• Frequent infections of the respiratory system

Opiates and narcotic drugs:

  • Addiction
  • Decreased respiration rate
  • Mood swings
  • Hypotension
  • Collapsed veins
  • Constipation
  • Hepatitis B and C
  • Abscesses in the injection site
  • Coma
  • Death

Stimulants:

  • Addiction
  • Malnutrition
  • Insomnia
  • Nasal perforation
  • Severe dental problems (e.g. “meth mouth”)
  • Heart attack
  • Cardiac and cardiovascular complications
  • Stroke
  • Seizures

Hallucinogenic and dissociative drugs:

  • Liver damage
  • Violent, erratic behaviors
  • Cardiac complications
  • Intrusive thoughts
  • Memory loss
  • Continuing, unwanted hallucinations
  • Paranoia
  • Breaks from reality
  • Flashbacks

Inhalants:

  • Loss of consciousness
  • Delusions
  • Memory impairment
  • Confusion
  • Disorientation
  • Damage to cardiovascular and nervous systems
  • Coma
  • Seizures

Central Nervous System (CNS) depressants and downers:

  • Addiction
  • Amnesia
  • Hypotension
  • Tolerance
  • Withdrawal
  • Decreased respiration rate
  • Consequences of participating in various risk-taking behaviors
If you feel that you are in crisis, or are having thoughts about hurting yourself or others, please call 9-1-1 or go to the nearest emergency room immediately.

Effects of Withdrawal and Overdose

Every substance can lead to the presence of unpleasant symptoms during the withdrawal period when a person stops using or reduces the amount in which they are using. Withdrawal symptoms can range from mild, moderate, severe, to  very severe depending on the type of drug. If not properly monitored, some withdrawals can result in death.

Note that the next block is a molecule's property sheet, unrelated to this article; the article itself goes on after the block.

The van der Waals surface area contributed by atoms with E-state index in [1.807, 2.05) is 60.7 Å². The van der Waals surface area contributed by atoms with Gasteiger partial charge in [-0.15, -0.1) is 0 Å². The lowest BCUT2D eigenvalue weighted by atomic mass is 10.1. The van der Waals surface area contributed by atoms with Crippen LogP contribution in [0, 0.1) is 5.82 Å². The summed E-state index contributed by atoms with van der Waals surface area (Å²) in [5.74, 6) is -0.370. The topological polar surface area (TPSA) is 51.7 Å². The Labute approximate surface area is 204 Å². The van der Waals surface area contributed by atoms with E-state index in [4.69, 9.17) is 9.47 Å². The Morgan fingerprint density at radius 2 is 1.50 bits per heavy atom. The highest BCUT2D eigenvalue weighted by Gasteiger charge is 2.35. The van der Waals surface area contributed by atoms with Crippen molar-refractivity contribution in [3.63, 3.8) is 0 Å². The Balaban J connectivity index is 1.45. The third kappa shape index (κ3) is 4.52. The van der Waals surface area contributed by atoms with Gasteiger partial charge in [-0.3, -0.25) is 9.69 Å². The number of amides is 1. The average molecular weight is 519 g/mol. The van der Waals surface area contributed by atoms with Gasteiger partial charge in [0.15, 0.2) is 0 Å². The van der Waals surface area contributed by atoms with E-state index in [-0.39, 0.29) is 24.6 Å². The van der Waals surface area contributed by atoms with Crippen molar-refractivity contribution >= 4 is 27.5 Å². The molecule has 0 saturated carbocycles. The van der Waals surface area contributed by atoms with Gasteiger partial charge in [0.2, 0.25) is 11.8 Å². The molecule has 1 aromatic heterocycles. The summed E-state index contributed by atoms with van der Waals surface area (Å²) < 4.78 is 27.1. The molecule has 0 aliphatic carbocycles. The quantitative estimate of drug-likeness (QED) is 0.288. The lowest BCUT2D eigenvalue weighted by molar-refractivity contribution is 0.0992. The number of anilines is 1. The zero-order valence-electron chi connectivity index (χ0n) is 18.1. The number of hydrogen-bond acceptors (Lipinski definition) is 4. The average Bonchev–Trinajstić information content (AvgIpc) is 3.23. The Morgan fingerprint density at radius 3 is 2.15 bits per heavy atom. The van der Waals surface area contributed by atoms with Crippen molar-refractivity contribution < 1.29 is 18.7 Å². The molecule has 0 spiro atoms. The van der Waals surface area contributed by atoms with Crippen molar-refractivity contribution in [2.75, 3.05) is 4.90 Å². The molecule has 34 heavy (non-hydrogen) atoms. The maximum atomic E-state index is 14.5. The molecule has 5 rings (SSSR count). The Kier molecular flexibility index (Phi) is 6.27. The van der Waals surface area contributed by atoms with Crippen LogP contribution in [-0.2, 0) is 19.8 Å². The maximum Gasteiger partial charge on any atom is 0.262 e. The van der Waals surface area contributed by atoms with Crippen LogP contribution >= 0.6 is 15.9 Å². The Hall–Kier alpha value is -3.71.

Marijuana Withdrawal:

  • Loss of concentration
  • Headaches
  • Agitation
  • Mood swings
  • Depression
  • Insomnia
  • Nightmares and night sweats
  • Vivid dreams
  • Anger

Opiate Withdrawal:

  • Anxiety
  • Panic
  • Tremors and muscular spasms
  • Nausea, vomiting, and diarrhea
  • Depression
  • Muscle and bone pain
  • Chills and sweating
  • Irritability, agitation, and restlessness
  • Hypertension
  • Suicidal thoughts and behaviors

Opiate Overdose:

  • Miosis (constricted pupils)
  • Pale, clammy skin
  • Depression of the central nervous system
  • Slurred speech
  • Decreased, erratic, or sometimes absence of respiration rate
  • Hypotension
  • Slowed, erratic, or stopped heart rate
  • Coma

Stimulant Withdrawal:

  • Intense cravings
  • Insomnia
  • Fatigue
  • Nausea and vomiting
  • Depression
  • Tremors and chills
  • Agitation and irritability
  • Muscle pain
  • Psychosis

Stimulant Overdose:

  • Nausea and vomiting
  • Erratic breathing
  • Chills and profuse sweating
  • Paralysis
  • Heart attack
  • Extreme anxiety and panic
  • Extreme agitation, aggression, and restlessness
  • Passing out or “blacking” out
  • Chest pain or tightening
  • Hallucinations
  • Hyperthermia
  • Stroke
  • Seizures
  • Intense paranoia

Hallucinogenic and Dissociative Withdrawal:

  • Cravings
  • Fatigue
  • Irritability
  • Suicide

Hallucinogenic and Dissociative Overdose:

  • Agitation
  • Anxiety
  • Acute psychotic behavior
  • Breaks from reality
  • Self-injury
  • Suicide attempts

Inhalant Withdrawal:

  • Dizziness
  • Depression
  • Nausea and vomiting
  • Headaches
  • Anxiety
  • Irritability
  • Intense cravings

Inhalant Overdose:

  • Sudden heart failure
  • Cardiac failure
  • Coma
  • Hypoxia
  • Sudden sniffing death syndrome

CNS Depressants Withdrawal:

  • Appetite loss
  • Insomnia
  • Anxiety
  • Agitation and irritability
  • Headaches
  • Seizures

CNS Depressants Overdose:

  • Lack of muscularly coordination
  • Respiratory depression
  • Dizziness
  • Anxiety
  • Agitation
  • Confusion
  • Drowsiness
  • Unresponsiveness
  • Blurred vision
  • Hypotension
  • Amnesia
  • Coma
  • Increased risk of death when combined with alcohol

Co-Occurring Disorders

Many people who struggle with drug abuse and addiction also suffer from various different mental disorders. Some of the most commonly co-occurring disorders can include:

  • Polysubstance abuse
  • Bipolar disorder
  • Depressive disorders
  • Anxiety disorders
  • Schizophrenia
  • Post-traumatic stress disorder (PTSD)
  • Borderline personality disorder
  • Antisocial personality disorder